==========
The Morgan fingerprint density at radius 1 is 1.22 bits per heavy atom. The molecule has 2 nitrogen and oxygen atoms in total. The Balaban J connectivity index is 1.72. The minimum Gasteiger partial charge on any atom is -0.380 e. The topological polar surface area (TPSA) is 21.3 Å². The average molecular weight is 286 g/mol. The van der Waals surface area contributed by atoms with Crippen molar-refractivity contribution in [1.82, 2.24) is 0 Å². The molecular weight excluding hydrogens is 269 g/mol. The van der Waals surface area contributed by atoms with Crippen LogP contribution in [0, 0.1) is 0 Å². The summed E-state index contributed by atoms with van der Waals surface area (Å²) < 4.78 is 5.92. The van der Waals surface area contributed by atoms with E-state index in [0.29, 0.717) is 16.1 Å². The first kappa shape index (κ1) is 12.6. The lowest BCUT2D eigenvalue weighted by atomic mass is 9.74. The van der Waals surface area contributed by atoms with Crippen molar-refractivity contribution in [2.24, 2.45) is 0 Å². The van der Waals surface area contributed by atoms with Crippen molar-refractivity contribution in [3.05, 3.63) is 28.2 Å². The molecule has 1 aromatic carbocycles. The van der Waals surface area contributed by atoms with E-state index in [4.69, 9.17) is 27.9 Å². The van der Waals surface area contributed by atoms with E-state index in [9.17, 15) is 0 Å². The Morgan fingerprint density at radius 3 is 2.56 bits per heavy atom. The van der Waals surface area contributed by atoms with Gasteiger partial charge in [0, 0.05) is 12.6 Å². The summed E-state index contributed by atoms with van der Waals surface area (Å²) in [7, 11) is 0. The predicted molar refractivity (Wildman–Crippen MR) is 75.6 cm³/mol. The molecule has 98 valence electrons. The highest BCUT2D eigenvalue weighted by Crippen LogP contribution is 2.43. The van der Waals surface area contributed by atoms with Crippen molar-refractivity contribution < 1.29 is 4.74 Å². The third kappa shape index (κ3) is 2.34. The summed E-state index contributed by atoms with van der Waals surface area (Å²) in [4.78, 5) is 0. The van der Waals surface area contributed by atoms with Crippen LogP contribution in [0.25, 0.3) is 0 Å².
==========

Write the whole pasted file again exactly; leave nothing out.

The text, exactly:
The Morgan fingerprint density at radius 1 is 1.22 bits per heavy atom. The molecule has 2 nitrogen and oxygen atoms in total. The Balaban J connectivity index is 1.72. The minimum Gasteiger partial charge on any atom is -0.380 e. The topological polar surface area (TPSA) is 21.3 Å². The average molecular weight is 286 g/mol. The van der Waals surface area contributed by atoms with Crippen molar-refractivity contribution in [1.82, 2.24) is 0 Å². The molecular weight excluding hydrogens is 269 g/mol. The van der Waals surface area contributed by atoms with Crippen LogP contribution in [0, 0.1) is 0 Å². The summed E-state index contributed by atoms with van der Waals surface area (Å²) < 4.78 is 5.92. The van der Waals surface area contributed by atoms with E-state index in [0.29, 0.717) is 16.1 Å². The first kappa shape index (κ1) is 12.6. The lowest BCUT2D eigenvalue weighted by atomic mass is 9.74. The van der Waals surface area contributed by atoms with Crippen molar-refractivity contribution in [2.24, 2.45) is 0 Å². The van der Waals surface area contributed by atoms with Crippen molar-refractivity contribution in [3.05, 3.63) is 28.2 Å². The molecule has 1 aromatic carbocycles. The van der Waals surface area contributed by atoms with E-state index in [4.69, 9.17) is 27.9 Å². The van der Waals surface area contributed by atoms with E-state index in [9.17, 15) is 0 Å². The Morgan fingerprint density at radius 3 is 2.56 bits per heavy atom. The van der Waals surface area contributed by atoms with Gasteiger partial charge in [0, 0.05) is 12.6 Å². The summed E-state index contributed by atoms with van der Waals surface area (Å²) in [7, 11) is 0. The predicted molar refractivity (Wildman–Crippen MR) is 75.6 cm³/mol. The molecule has 98 valence electrons. The highest BCUT2D eigenvalue weighted by Crippen LogP contribution is 2.43. The van der Waals surface area contributed by atoms with Crippen molar-refractivity contribution < 1.29 is 4.74 Å². The third kappa shape index (κ3) is 2.34. The summed E-state index contributed by atoms with van der Waals surface area (Å²) in [4.78, 5) is 0. The van der Waals surface area contributed by atoms with Crippen LogP contribution in [0.25, 0.3) is 0 Å².